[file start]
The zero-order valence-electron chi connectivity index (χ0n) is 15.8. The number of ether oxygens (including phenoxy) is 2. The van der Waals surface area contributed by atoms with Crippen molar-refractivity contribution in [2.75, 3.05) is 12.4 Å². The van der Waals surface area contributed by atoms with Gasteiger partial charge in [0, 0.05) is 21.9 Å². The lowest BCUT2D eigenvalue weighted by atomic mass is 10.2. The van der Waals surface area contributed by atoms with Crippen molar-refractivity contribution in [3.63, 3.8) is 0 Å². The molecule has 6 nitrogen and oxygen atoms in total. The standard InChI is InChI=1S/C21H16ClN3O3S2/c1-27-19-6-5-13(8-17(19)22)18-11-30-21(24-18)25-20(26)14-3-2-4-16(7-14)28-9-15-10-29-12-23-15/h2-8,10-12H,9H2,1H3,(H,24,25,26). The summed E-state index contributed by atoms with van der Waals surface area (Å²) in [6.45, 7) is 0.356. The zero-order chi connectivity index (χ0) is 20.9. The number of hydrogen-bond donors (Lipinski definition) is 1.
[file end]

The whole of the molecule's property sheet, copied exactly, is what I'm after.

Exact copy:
The zero-order valence-electron chi connectivity index (χ0n) is 15.8. The number of ether oxygens (including phenoxy) is 2. The van der Waals surface area contributed by atoms with Crippen molar-refractivity contribution in [2.75, 3.05) is 12.4 Å². The van der Waals surface area contributed by atoms with Gasteiger partial charge in [0, 0.05) is 21.9 Å². The lowest BCUT2D eigenvalue weighted by atomic mass is 10.2. The van der Waals surface area contributed by atoms with Crippen molar-refractivity contribution in [3.63, 3.8) is 0 Å². The molecule has 6 nitrogen and oxygen atoms in total. The standard InChI is InChI=1S/C21H16ClN3O3S2/c1-27-19-6-5-13(8-17(19)22)18-11-30-21(24-18)25-20(26)14-3-2-4-16(7-14)28-9-15-10-29-12-23-15/h2-8,10-12H,9H2,1H3,(H,24,25,26). The summed E-state index contributed by atoms with van der Waals surface area (Å²) in [6.45, 7) is 0.356. The zero-order chi connectivity index (χ0) is 20.9. The number of hydrogen-bond donors (Lipinski definition) is 1.